This canvas is a gift and will be embroidered inside to really personalize it.

With thoughts of Spring….Michele

Darning stitch

Wednesday, March 25, 2009

Cowgirl needlepoint finished

I am so pleased with the finishing on my girls’ 2009 Christmas ornaments. The difficult corners were stitched perfectly and I love the embroidery on the back. Each ornament has the recipient’s name and the year on the back. Now it’s time to start my 2010 ornaments!

Saturday, March 7, 2009

Kelly Clark needlepoint project

This wonderful canvas by Kelly Clark is one that I kept for myself from last summer’s trunk show. I had a lot of fun stitching it.

My favorite stitch was the Woven Trame’ for the main body of the basket. The trame’ thread was 2 ply of a dark brown Pebbly Perle cotton; the woven stitches were done with 2 ply of a light camel Burmilana. You could also make the basket 3-D by using a wire framework.

At the very end, I played with what I have said is my new favorite thing—hot fix Swarovski crystals. I stitched the sky using 4-way continental stitch and #12 Kreinik braid, which meant that I couldn’t use Kreinik for French knots because you would see the carry thread from the front. I’m burned out on beading at the moment, so I used 2mm hot fix rhinestones in the color Crystal. Here’s what I learned.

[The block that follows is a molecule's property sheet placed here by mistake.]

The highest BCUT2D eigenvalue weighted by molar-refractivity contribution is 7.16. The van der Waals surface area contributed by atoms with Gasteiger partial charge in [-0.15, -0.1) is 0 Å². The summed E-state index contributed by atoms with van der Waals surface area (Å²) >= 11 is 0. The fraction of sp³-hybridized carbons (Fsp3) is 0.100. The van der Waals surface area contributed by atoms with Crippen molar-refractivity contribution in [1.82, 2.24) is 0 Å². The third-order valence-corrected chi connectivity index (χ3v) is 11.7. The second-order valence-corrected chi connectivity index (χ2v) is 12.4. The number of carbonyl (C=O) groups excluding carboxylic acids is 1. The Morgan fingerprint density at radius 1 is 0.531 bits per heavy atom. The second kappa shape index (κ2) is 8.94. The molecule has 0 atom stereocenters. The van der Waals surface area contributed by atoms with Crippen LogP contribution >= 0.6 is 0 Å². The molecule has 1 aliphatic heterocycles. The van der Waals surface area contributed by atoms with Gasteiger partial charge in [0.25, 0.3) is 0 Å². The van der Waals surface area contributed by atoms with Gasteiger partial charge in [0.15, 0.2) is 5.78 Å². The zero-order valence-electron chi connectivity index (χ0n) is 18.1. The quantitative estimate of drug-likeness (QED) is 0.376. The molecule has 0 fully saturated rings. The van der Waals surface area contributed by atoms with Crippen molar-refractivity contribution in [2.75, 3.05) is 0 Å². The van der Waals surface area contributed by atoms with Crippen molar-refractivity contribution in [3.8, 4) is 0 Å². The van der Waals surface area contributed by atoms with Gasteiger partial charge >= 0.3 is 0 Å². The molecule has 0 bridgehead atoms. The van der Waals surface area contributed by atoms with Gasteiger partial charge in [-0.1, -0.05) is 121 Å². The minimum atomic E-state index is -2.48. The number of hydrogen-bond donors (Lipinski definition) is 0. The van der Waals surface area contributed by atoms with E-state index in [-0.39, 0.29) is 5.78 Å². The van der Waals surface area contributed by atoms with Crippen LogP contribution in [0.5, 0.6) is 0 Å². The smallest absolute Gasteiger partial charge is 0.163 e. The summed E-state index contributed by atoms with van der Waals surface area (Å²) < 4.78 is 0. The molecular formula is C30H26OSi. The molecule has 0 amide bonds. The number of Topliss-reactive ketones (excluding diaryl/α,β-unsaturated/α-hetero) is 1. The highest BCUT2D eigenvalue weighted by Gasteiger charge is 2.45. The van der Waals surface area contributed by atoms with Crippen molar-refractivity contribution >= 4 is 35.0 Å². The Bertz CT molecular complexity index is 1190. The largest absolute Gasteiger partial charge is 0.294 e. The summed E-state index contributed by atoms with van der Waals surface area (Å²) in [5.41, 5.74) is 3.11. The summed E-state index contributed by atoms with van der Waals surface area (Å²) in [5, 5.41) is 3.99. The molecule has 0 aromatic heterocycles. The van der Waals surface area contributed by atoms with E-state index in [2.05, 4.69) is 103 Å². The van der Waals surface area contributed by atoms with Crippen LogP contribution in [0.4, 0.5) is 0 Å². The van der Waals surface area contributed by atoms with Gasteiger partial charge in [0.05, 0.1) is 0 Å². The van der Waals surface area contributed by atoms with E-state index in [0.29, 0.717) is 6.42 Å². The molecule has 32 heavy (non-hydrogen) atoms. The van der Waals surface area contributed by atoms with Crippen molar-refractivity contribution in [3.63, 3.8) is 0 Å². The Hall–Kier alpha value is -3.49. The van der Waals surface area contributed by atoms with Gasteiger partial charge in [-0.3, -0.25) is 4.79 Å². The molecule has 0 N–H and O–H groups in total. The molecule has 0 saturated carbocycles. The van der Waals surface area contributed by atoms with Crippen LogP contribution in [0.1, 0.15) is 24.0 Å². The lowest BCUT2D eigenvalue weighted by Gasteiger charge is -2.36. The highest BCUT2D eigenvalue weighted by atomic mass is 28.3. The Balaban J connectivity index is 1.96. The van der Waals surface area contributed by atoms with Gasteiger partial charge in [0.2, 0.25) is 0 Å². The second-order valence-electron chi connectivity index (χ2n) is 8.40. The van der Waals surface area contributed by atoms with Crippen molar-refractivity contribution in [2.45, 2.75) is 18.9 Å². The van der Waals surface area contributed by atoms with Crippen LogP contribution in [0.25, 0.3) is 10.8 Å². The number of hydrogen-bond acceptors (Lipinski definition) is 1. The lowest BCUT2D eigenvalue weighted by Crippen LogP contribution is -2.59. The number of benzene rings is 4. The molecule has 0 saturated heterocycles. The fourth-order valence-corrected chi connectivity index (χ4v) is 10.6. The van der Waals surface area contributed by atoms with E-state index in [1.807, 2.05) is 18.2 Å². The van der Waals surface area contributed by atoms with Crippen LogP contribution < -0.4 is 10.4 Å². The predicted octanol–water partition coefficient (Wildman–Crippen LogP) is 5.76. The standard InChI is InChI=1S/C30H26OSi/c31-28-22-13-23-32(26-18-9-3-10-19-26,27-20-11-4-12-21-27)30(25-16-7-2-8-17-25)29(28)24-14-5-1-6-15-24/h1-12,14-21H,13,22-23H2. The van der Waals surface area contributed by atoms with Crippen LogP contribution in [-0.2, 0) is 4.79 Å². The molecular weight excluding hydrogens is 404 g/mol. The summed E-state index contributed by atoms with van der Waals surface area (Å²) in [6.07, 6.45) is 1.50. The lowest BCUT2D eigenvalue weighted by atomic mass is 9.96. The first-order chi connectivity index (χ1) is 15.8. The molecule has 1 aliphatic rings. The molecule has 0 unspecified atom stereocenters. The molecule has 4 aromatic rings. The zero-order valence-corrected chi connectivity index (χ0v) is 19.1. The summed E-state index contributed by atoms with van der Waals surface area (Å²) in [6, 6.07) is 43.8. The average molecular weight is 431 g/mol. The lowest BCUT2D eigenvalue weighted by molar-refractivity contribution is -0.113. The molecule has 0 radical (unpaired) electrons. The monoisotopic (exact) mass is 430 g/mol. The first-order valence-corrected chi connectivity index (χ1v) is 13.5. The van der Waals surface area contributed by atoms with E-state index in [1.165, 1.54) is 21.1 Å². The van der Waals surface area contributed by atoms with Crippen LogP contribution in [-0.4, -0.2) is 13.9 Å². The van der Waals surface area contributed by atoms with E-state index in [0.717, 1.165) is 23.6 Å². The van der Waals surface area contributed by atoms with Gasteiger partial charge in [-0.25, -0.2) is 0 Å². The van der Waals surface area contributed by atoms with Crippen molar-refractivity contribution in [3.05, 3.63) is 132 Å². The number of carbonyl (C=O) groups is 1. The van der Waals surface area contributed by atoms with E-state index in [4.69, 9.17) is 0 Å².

1)You need to have a steady hand and accurate placement to cover the spot. The 2mm crystals cover 1 mesh of the canvas, and being just a little bit off will leave the spot uncovered. I went back and covered the white spots for the stars which meant that I had to reheat the crystal to set it firmly in place.